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      Neural Oscillations Carry Speech Rhythm through to Comprehension

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          Abstract

          A key feature of speech is the quasi-regular rhythmic information contained in its slow amplitude modulations. In this article we review the information conveyed by speech rhythm, and the role of ongoing brain oscillations in listeners’ processing of this content. Our starting point is the fact that speech is inherently temporal, and that rhythmic information conveyed by the amplitude envelope contains important markers for place and manner of articulation, segmental information, and speech rate. Behavioral studies demonstrate that amplitude envelope information is relied upon by listeners and plays a key role in speech intelligibility. Extending behavioral findings, data from neuroimaging – particularly electroencephalography (EEG) and magnetoencephalography (MEG) – point to phase locking by ongoing cortical oscillations to low-frequency information (~4–8 Hz) in the speech envelope. This phase modulation effectively encodes a prediction of when important events (such as stressed syllables) are likely to occur, and acts to increase sensitivity to these relevant acoustic cues. We suggest a framework through which such neural entrainment to speech rhythm can explain effects of speech rate on word and segment perception (i.e., that the perception of phonemes and words in connected speech is influenced by preceding speech rate). Neuroanatomically, acoustic amplitude modulations are processed largely bilaterally in auditory cortex, with intelligible speech resulting in differential recruitment of left-hemisphere regions. Notable among these is lateral anterior temporal cortex, which we propose functions in a domain-general fashion to support ongoing memory and integration of meaningful input. Together, the reviewed evidence suggests that low-frequency oscillations in the acoustic speech signal form the foundation of a rhythmic hierarchy supporting spoken language, mirrored by phase-locked oscillations in the human brain.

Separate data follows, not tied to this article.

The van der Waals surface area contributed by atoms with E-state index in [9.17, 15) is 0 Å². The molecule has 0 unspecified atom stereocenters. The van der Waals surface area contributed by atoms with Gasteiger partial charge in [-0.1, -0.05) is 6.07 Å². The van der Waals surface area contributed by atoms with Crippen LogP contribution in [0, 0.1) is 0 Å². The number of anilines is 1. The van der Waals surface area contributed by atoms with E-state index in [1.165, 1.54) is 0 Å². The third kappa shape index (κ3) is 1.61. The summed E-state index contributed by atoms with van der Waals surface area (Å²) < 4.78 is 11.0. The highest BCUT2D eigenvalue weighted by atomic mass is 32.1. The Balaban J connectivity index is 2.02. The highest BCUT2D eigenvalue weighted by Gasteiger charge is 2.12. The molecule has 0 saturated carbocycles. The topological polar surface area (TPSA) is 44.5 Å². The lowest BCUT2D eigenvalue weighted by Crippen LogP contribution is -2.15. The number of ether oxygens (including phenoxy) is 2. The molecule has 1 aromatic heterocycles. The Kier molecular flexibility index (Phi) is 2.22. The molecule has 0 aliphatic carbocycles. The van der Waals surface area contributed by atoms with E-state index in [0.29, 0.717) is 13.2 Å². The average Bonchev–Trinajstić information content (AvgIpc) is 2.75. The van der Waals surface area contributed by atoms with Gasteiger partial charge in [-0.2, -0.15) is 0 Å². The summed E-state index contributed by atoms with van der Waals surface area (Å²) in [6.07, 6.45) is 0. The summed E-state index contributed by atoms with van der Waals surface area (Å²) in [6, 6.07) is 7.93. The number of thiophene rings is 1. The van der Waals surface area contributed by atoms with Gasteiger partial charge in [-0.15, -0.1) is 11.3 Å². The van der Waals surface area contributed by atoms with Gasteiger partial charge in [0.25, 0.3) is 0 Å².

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          Most cited references 128

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          Neuronal oscillations in cortical networks.

          Clocks tick, bridges and skyscrapers vibrate, neuronal networks oscillate. Are neuronal oscillations an inevitable by-product, similar to bridge vibrations, or an essential part of the brain's design? Mammalian cortical neurons form behavior-dependent oscillating networks of various sizes, which span five orders of magnitude in frequency. These oscillations are phylogenetically preserved, suggesting that they are functionally relevant. Recent findings indicate that network oscillations bias input selection, temporally link neurons into assemblies, and facilitate synaptic plasticity, mechanisms that cooperatively support temporal representation and long-term consolidation of information.
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            A mechanism for cognitive dynamics: neuronal communication through neuronal coherence.

             Pascal Fries (2005)